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Atmospheric Chemistry and Physics An interactive open-access journal of the European Geosciences Union
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Volume 15, issue 15 | Copyright
Atmos. Chem. Phys., 15, 8679-8694, 2015
https://doi.org/10.5194/acp-15-8679-2015
© Author(s) 2015. This work is distributed under
the Creative Commons Attribution 3.0 License.

Research article 07 Aug 2015

Research article | 07 Aug 2015

On the link between hygroscopicity, volatility, and oxidation state of ambient and water-soluble aerosols in the southeastern United States

K. M. Cerully1,a, A. Bougiatioti2,3, J. R. Hite Jr.2, H. Guo2, L. Xu1, N. L. Ng1,2, R. Weber2, and A. Nenes1,2,4 K. M. Cerully et al.
  • 1School of Chemical and Biomolecular Engineering, Georgia Institute of Technology, Atlanta, GA, USA
  • 2School of Earth and Atmospheric Sciences, Georgia Institute of Technology, Atlanta, GA, USA
  • 3Laser Remote Sensing Laboratory, National Technical University of Athens, Zografou, Greece
  • 4Institute of Chemical Engineering Sciences, Foundation for Research and Technology, Hellas, Patras, Greece
  • anow at: TSI, Inc., Shoreview, MN, USA

Abstract. The formation of secondary organic aerosols (SOAs) combined with the partitioning of semivolatile organic components can impact numerous aerosol properties including cloud condensation nuclei (CCN) activity, hygroscopicity, and volatility. During the summer 2013 Southern Oxidant and Aerosol Study (SOAS) field campaign in a rural site in the southeastern United States, a suite of instruments including a CCN counter, a thermodenuder (TD), and a high-resolution time-of-flight aerosol mass spectrometer (AMS) were used to measure CCN activity, aerosol volatility, composition, and oxidation state. Particles were either sampled directly from ambient or through a particle-into-liquid sampler (PILS), allowing the investigation of the water-soluble aerosol component. Ambient aerosols exhibited size-dependent composition with larger particles being more hygroscopic. The hygroscopicity of thermally denuded aerosols was similar between ambient and PILS-generated aerosols and showed limited dependence on volatilization. Results of AMS three-factor positive matrix factorization (PMF) analysis for the PILS-generated aerosols showed that the most hygroscopic components are most likely the most and the least volatile features of the aerosols. No clear relationship was found between organic hygroscopicity and the oxygen-to-carbon ratio; in fact, isoprene-derived organic aerosols (isoprene-OAs) were found to be the most hygroscopic factor, while at the same time being the least oxidized and likely most volatile of all PMF factors. Considering the diurnal variation of each PMF factor and its associated hygroscopicity, isoprene-OA and more-oxidized oxygenated organic aerosols are the prime contributors to hygroscopicity and co-vary with less-oxidized oxygenated organic aerosols in a way that induces the observed diurnal invariance in total organic hygroscopicity. Biomass burning organic aerosols contributed little to aerosol hygroscopicity, which is expected since there was little biomass burning activity during the sampling period examined.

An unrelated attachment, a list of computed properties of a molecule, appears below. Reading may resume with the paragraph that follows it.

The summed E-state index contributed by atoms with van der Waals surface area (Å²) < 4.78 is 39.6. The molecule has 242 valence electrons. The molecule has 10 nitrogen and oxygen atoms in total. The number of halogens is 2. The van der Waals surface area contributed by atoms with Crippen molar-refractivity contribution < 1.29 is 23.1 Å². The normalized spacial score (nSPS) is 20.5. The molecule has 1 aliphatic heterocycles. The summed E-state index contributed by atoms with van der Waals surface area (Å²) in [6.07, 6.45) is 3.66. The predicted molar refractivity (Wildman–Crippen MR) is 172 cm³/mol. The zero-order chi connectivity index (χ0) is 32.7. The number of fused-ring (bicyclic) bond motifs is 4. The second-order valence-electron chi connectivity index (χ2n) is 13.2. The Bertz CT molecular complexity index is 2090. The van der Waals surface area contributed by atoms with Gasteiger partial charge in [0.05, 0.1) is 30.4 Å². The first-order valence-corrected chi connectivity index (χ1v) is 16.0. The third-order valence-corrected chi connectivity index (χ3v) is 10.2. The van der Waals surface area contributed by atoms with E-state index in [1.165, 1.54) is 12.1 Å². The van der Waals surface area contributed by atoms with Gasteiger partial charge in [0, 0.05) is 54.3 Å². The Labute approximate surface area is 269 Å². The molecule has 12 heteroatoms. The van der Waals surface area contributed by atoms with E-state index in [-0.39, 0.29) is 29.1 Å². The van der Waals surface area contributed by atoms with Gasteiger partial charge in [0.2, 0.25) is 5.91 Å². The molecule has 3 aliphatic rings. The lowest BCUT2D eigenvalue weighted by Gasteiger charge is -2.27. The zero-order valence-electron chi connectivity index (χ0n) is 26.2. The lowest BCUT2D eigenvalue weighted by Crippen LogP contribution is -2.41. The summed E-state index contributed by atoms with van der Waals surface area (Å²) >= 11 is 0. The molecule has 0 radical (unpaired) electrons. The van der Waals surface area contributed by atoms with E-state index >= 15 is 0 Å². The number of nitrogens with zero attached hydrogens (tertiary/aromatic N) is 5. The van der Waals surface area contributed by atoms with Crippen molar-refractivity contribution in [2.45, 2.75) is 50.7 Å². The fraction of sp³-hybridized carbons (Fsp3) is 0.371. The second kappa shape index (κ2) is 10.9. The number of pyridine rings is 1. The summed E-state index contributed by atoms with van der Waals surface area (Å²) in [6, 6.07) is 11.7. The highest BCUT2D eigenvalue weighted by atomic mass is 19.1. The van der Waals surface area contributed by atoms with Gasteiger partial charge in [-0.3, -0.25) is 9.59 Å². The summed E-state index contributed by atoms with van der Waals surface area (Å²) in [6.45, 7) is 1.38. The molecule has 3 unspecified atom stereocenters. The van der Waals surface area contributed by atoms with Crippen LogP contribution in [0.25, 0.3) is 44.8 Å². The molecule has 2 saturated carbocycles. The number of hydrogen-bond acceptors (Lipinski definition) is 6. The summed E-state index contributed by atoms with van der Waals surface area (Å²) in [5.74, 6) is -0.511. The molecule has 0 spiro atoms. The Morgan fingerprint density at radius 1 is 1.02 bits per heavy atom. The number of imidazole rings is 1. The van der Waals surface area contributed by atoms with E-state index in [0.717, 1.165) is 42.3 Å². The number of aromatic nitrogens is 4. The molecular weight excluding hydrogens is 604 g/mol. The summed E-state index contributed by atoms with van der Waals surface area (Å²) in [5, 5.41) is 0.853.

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The hygroscopicity of SE US aerosol is mostly water-soluble, with a hygroscopicity that is insensitive to partial volatilization in a thermodenuder. The most and least oxidized components of the aerosol are the most hygroscopic of organic constituents. No clear relationship was found between organic aerosol hygroscopicity and oxygen-to-carbon ratio. The aerosol factors covary in a way that induces the observed diurnal invariance in total organic hygroscopicity.
The hygroscopicity of SE US aerosol is mostly water-soluble, with a hygroscopicity that is...
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